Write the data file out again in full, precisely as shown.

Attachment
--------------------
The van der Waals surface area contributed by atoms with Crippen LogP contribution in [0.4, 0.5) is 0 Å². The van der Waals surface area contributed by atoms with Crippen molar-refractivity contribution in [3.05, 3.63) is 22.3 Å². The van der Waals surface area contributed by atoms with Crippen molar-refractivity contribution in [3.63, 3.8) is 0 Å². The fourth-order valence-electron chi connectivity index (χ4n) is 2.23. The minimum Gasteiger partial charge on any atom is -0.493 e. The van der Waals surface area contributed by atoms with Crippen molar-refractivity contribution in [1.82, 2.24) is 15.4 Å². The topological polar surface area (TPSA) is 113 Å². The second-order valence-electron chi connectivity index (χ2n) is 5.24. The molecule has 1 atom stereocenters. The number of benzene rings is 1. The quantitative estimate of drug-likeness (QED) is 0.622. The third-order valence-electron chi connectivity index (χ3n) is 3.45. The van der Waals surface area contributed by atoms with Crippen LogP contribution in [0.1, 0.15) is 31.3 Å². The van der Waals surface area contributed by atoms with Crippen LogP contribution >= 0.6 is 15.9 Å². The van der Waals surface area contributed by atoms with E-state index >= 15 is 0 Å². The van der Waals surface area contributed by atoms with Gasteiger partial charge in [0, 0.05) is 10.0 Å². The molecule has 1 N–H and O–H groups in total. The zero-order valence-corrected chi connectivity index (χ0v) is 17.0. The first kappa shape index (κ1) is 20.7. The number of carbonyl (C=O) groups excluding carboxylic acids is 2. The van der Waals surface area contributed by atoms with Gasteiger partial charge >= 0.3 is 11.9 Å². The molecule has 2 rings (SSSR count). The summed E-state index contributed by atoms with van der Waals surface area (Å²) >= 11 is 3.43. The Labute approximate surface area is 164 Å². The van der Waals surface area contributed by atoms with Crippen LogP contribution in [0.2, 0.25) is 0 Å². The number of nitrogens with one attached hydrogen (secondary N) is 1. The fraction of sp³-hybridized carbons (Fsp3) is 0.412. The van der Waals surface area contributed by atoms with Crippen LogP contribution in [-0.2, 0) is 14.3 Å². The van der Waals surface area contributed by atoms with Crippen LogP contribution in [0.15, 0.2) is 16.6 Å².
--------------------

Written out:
The van der Waals surface area contributed by atoms with Crippen LogP contribution in [0.4, 0.5) is 0 Å². The van der Waals surface area contributed by atoms with Crippen molar-refractivity contribution in [3.05, 3.63) is 22.3 Å². The van der Waals surface area contributed by atoms with Crippen molar-refractivity contribution in [3.63, 3.8) is 0 Å². The fourth-order valence-electron chi connectivity index (χ4n) is 2.23. The minimum Gasteiger partial charge on any atom is -0.493 e. The van der Waals surface area contributed by atoms with Crippen molar-refractivity contribution in [1.82, 2.24) is 15.4 Å². The topological polar surface area (TPSA) is 113 Å². The second-order valence-electron chi connectivity index (χ2n) is 5.24. The molecule has 1 atom stereocenters. The number of benzene rings is 1. The quantitative estimate of drug-likeness (QED) is 0.622. The third-order valence-electron chi connectivity index (χ3n) is 3.45. The van der Waals surface area contributed by atoms with Crippen LogP contribution in [0.1, 0.15) is 31.3 Å². The van der Waals surface area contributed by atoms with Crippen LogP contribution >= 0.6 is 15.9 Å². The van der Waals surface area contributed by atoms with E-state index >= 15 is 0 Å². The van der Waals surface area contributed by atoms with Gasteiger partial charge in [0, 0.05) is 10.0 Å². The molecule has 1 N–H and O–H groups in total. The zero-order valence-corrected chi connectivity index (χ0v) is 17.0. The first kappa shape index (κ1) is 20.7. The number of carbonyl (C=O) groups excluding carboxylic acids is 2. The van der Waals surface area contributed by atoms with Gasteiger partial charge >= 0.3 is 11.9 Å². The molecule has 2 rings (SSSR count). The summed E-state index contributed by atoms with van der Waals surface area (Å²) >= 11 is 3.43. The Labute approximate surface area is 164 Å². The van der Waals surface area contributed by atoms with Crippen LogP contribution in [0.2, 0.25) is 0 Å². The number of nitrogens with one attached hydrogen (secondary N) is 1. The fraction of sp³-hybridized carbons (Fsp3) is 0.412. The van der Waals surface area contributed by atoms with Crippen LogP contribution in [-0.2, 0) is 14.3 Å². The van der Waals surface area contributed by atoms with Crippen LogP contribution in [0.15, 0.2) is 16.6 Å².